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The Yomiuri, Japan’s leading newspaper, quoted a phrase

There is a single stupid question in the world. That is the question which is not put on your mouth

translated from Stephen King’s novel, “Under the Dome” in its August 13 issue.

The quote was made in reference to the remark of Oleg Verniaiev, Ukrainian Silver medal winner of the artistic gymnastics in Rio Janeiro Olympics, who cut in when Kohei Uchimura, the Gold medalist was asked by a reporter if he gained such high score because the judges were all "sympathetic" to him, and said, “It’s a useless question once the score was published. It’s the fair result.” Oleg Verniaiev lost the Gold medal to Uchimura by a narrow margin of 0.099 points.

Ensuing Stephen King’s “There is a single stupid question in the world” phrase, Yomiuri columnist wrote that the reporter’s question looks like “a single stupid question in the world,” but it wasn’t, because it pulled out Verniaiev’s sportsmanly and laudable remarks, which was reported worldwide.

I'm curious to know if somebody knows the exact line of Stephen King that matches the Yomiuri columnist’s quote "There is a single stupid question. That is the question which is not put on your mouth."

I'm simply asking what is the original English version of "There's no stupid question," which I found interesting because it's equivalent to Japanese proverb, "Asking a question is a momentary shame. Not asking a question is an eternal shame," to which quoted line of Stephen King exactly matches. I'm only following the wisdom of this proverb.

I tried to find it by googling, but wasn't able to locate it.

  • 2
    Commentary about whether this question is topical here should be posted on this Meta question and not in the comments here. It would also be good if one of the people who discussed this in chat (@Lawrence?) would summarize the discussion in an answer to the Meta question. Thanks. – Kit Z. Fox Aug 22 '16 at 12:38
  • @KitZ.Fox Done. – Lawrence Aug 22 '16 at 15:22
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The phrase "stupid question" does not appear in Stephen King's Under the Dome. (I checked online.) The following King line (as noted above by Jim) does appear in The Wind Through the Keyhole:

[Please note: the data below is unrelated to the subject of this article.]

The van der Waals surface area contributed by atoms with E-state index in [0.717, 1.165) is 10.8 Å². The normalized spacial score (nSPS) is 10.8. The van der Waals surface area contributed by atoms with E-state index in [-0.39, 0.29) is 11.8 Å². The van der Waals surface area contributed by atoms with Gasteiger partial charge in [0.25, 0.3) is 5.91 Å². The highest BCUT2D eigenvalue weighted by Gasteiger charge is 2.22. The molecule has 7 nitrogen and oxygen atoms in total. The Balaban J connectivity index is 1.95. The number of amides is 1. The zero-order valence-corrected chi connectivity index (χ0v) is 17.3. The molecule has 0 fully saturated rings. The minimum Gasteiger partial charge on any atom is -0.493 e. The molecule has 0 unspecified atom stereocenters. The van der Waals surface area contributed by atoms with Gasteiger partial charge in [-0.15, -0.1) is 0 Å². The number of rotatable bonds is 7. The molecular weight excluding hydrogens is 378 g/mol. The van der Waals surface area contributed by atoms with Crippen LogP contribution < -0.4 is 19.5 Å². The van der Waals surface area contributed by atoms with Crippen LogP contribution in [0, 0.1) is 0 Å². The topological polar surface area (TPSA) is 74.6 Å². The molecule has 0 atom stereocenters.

The only stupid question, my cullies [my friends], is the one you don't ask.

This means that it's stupid to refrain from asking a question that you fear has an obvious answer that you happen not to know. That is, it's better to speak up and ask, even if you thereby demonstrate your ignorance.

We can trace the translation failures in

There is a single stupid question in the world. That is the question which is not put on your mouth.

Only has become single, and the question has been promoted from that one question in someone's mind to the sole question in the world. Somehow ask has been transformed into put on your mouth. Someone who speaks both Japanese and English will have to explain how that could come about. Put on your mouth is not idiomatic in English. Words put in your mouth is, but that doesn't mean ask; it means someone speaking for you, imputing to you something you didn't actually say.

It seems that the Yomiuri columnist wanted to say that the reporter's question was singularly stupid or was the stupidest question in the world. And the columnist was right. After all, what's the athlete going to say? "Sure, I didn't deserve the gold medal; the judges were all prejudiced in my favor"? But the columnist either didn't understand the Stephen King quote or was misled by the translation. For King, the stupid question is the one not asked but that should have been asked; the reverse is true of the reporter's question, which he actually asked but which he should not have asked.

  • "That is the question which is not put on your mouth" is a vervatim translation of Japanese line, "口に出さない質問.".I knew it is awkward in English. So I wished to obtain the original line of Stephen King. Anyway, many thanks for your giving an elaborate answer. – Yoichi Oishi Aug 14 '16 at 12:31
  • @YoichiOishi English idioms for speaking prefer in with mouth (as in I don't want to put words in your mouth, i.e., mischaracterize what you say) or out (as in Out of the mouths of babes..., i.e., even the naive can say wise things). Interesting. I'v learned something. Thanks. – deadrat Aug 14 '16 at 17:20
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The exact wording you are looking for is:.

“The only stupid question, my cullies, is the one you don't ask.” which is from the book "The wind through the keyhole" by Stephen King published in 2012.

The phrase is actually based on a popular saying which has a longer history:

No such thing as a stupid question:

  • "(There's) no such thing as a stupid question" is a popular phrase that has had a long history. It suggests that the quest for knowledge includes failure, and that just because one person may know less than others they should not be afraid to ask rather than pretend they already know. In many cases multiple people may not know but are too afraid to ask the "stupid question"; the one who asks the question may in fact be doing a service to those around them.

For example:

  • A 1970 Dear Abby column in The Milwaukee Sentinel said: "There is no such thing as a stupid question if it's sincere. Better to ask and risk appearing stupid than to continue on your ignorant way and make a stupid mistake.

Wikipedia

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